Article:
The calling named motherhood

The calling named motherhood

Yesterday I found out that the ninth month of my pregnancy will be short. In two or three weeks, a C-section will be scheduled and I will deliver the baby. Doctors agree that the 7-cm intramural uterine fibroid that I had surgically removed in 2017 did not bode well for a spontaneous birth. There may be a risk of breakage. I’ve been living with this possibility for a few weeks now and it has helped me mentally prepare for the peace that the process will probably demand from me. However, it still seems unrealistic. I still don’t understand what I am nurturing within my body, this child of flesh and bones and a potentially full spectrum of emotions will, before the end of this month, become sovereign, in which it is right now. Will also depend on me for nourishment but will be able to breathe freely. I’m wrapping my head around the implications of this gesture.

I read in an excellent feminist book Like a Mother by Angela Garbs that all forms of childbirth should be considered natural, that the division we create is false. I was wondering how many ways there are to be a mother, and how prioritizing one form over another limits our collective imagination. From adoption to surrogacy all forms of IVF to C-section to spontaneous delivery should be considered valid. This is not to downplay the value of reproductive labor, but to expand our concept of what motherhood is and can be, and how to make the act accessible to those who are reproductively has been challenged.

I’m also thinking about what it means to separate gender from motherhood, to think that women are not limited to sex, opening our minds to the revolutionary act of trans parenthood.

It also depends on what images we associate with motherhood. The pregnant belly is one iteration of an expectant mother, there may be many more, and I think this expansion of visual cultural expressions of what it looks like to ‘expect’ a baby is important if we are to reconsider That’s what revolutionary motherhood could be. I am considering this topic as the thesis I am developing as part of my ongoing residency at the Kunstlerhaus Buchsenhausen in Innsbruck. Last Friday, I hosted an event in which four invited cultural practitioners talked about the matrilineal aspects of their work.

I titled the event after my thesis, In the Name of the Mother, and introduced it by speaking about different definitions of ‘mother’, for example, the mother and also the reference to symbiotic cultures of fermentation. Think about how vinegar needs to retain the ‘mother’, or how kombucha needs to SCOBY. In Italian, the word for yeast is livito madre, mother yeast. In German, the uterus is called Gerbermutter; The first part – Gerber – referring to birth, while the placenta, the most important organ that grows to sustain the fetus in the womb and which is removed from the body after birth, is called Müterkuchen in German, which would translate to ‘Mother Cake’.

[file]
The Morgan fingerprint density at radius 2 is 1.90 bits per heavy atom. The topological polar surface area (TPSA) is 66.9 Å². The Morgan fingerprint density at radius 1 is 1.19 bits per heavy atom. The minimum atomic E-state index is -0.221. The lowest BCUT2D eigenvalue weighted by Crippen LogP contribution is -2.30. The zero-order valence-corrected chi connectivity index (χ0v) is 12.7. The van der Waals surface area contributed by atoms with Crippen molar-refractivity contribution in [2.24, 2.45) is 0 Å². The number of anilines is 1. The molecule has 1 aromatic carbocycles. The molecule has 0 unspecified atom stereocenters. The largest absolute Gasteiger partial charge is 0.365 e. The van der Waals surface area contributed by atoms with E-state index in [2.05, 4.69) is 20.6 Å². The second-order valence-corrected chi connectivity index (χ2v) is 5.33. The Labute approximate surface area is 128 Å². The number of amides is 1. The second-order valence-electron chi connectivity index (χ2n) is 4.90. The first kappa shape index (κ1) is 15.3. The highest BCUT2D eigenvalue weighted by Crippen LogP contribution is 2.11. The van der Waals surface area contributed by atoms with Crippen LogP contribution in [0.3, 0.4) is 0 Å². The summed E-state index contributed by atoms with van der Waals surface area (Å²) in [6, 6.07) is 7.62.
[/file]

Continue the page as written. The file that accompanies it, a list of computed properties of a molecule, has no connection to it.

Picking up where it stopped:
I sympathized with what I read about Rihanna’s reluctance until she met her current partner, A$AP Rocky. While she had always been sympathetic to motherhood, apparently she had not envisioned being a mother herself. It was the same for me. I always thought that if I regretted not completing a mothering business, I would happily adopt. Meeting my partner and finding myself in a loving, equal relationship in which I could ‘hold’ myself without fear of loss of control of my artistic agency, I decided to open myself up to the possibility of being a parent. decided. I remember telling my partner early in our relationship that I couldn’t promise him kids, that it was a decision I was still grappling with. At that point he responded by telling me how he respected it as my choice, and that he would stand by me in any way I could. It put a lot of pressure on me.

I remember a moment in autumn 2018, when he sent me a picture of a box of apples he had cut in his family plot. He told me then that each box weighs at least 200 kg. I remember literally looking out at the corridor between the trees and suddenly seeing the kids there, our kids. I think it was the first time I conceived of parenthood with anyone. The second time I clearly felt I was ready for motherhood was when I saw a photographic series by Friedel Kubelka in Salzburg in 2020 titled Life Portraits of Louise Anna Kubelka. Friedl Kubelka essentially decided to photograph his daughter every Monday from the time she was born until she turned 18. It is a splendid work that bears witness to the intensity of an artistic-maternal gaze. The third time I met again, like the first Lauryn Hill song, To Zion, a perfect composition that makes me tear up every time I hear it. In it, Miss Hill describes herself as the puzzle of being pregnant while her career was on the rise. But everyone told me to be smart / Look at my career He said / Lauryn, baby use your head / But I chose to use my heart instead. I think this is what revolutionary motherhood may ultimately be – a ‘heart-based’ profession, not necessarily always rooted in the biological or logical, but a form of creating a loving environment so that the other can feel their sense of . Persona.

Deliberating on the life and times of Everywoman, Roslyn D’Mello is a distinguished art critic and author of A Handbook for My Lover. She tweets @RosaParx
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The views expressed in this column are those of the individual and do not represent the views of the paper.

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